Based on the post on Wednesday 6/2/21 we asked: What can a condo or homeowners’ association do about an owner’s smelly squalor? It depends on what is causing the odor. If, it is based on a legally protected disability, then the Association must follow the dictates of the law to deal with the problem (as somewhat detailed in the post). If there is no legal protection for the owner, then the association is potentially freer to act and need only follow its Governing Documents and applicable state law.
TAKEAWAY: Consult an experienced community association lawyer to deal with legal issues like this – that person can help get the matter resolved within legal bounds.
In the post on Thursday 6/3/21 we saw that a woman could lose her over $38,000 in HOA fees. We asked if this could this happen in PA? She and her spouse built their home many years ago. Her husband died, she filed for bankruptcy, and now she might lose her home. Why? She began to fall behind in assessment payments in 2017. She says she doesn’t owe what is claimed; how she is proceeding (at age 82!) is in the VID in the post. And to answer the question, yes, this could happen in PA given the right set of facts.
TAKEAWAY: Owners of homes in condominium or homeowner associations have an obligation to pay assessments; likewise, the associations have a duty to take collection action if assessments are not paid. A knowledgeable community association lawyer can assist relative to those obligations.
The post on Friday 6/4/21 told us that Amazon is targeted with five lawsuits from employees claiming discrimination and retaliation. The suits were filed in various places around the county. They all allege that the (former) employee faced discrimination that was racial, sexual or gender-based from white managers and that they were retaliated against when they complained. Three of the plaintiffs are current employees; 2 are former employees. All are women; other relevant demographics are listed in the post. One of the plaintiffs, Pearl Thomas, is a 64-year-old Black HR manager. Thomas makes allegations about her direct supervisor as noted in the post. Tiffany Gordwin is also black; she alleges rejection from an HR manager position and continuing action as noted in the post. The allegations by Diana Cuervo, a Latinx woman who was an area manager, and two other plaintiffs. So, what does Amazon say about all of these suits? See the post.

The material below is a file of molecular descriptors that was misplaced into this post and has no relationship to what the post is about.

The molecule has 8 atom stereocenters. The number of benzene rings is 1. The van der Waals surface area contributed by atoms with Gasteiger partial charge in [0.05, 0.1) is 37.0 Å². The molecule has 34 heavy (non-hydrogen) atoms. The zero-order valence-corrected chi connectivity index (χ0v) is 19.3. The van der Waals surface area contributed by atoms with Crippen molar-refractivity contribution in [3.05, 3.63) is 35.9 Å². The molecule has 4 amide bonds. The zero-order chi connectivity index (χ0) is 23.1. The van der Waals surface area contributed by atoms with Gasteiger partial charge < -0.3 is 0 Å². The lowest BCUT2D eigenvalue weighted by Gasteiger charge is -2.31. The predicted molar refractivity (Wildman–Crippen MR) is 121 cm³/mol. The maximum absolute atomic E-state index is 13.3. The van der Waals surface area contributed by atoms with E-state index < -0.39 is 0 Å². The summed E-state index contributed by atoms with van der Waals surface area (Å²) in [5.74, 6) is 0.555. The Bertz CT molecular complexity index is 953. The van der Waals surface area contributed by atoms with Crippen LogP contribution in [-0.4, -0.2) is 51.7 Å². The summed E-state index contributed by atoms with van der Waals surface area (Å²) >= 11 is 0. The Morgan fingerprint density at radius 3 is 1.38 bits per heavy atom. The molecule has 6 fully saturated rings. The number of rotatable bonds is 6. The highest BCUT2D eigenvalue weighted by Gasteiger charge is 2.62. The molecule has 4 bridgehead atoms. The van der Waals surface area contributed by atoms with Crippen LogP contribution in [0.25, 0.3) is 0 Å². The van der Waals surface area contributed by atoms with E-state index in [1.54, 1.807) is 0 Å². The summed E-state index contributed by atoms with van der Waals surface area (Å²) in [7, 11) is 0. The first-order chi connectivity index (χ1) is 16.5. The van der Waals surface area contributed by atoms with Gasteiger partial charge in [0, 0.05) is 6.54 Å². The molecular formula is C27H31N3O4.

TAKEAWAY: No matter how big your company, you are subject to laws prohibiting discrimination on the basis of any protected characteristic (now including sexual orientation and gender identity) and retaliation. Engage an employment lawyer if needed.
Finally, in the post yesterday 6/5/21, we saw that Pinnacle Logistics is to pay $45,000 to settle an EEOC sexual harassment charge. Pinnacle is located in Allentown, PA. It is a trucking and aviation services company. It was also the subject of a sexual harassment charge filed with the EEOC. The person who filed the charge alleged sex-based harassment and more – see the post. Pinnacle denied liability but agreed to settle. It will make the monetary payment and much more (including revising some of its policies) as noted in the post.
TAKEAWAY: We feel like a broken record: train your employees on what they can and cannot say and do to employees and discipline those who take illegal actions. Get legal assistance if needed.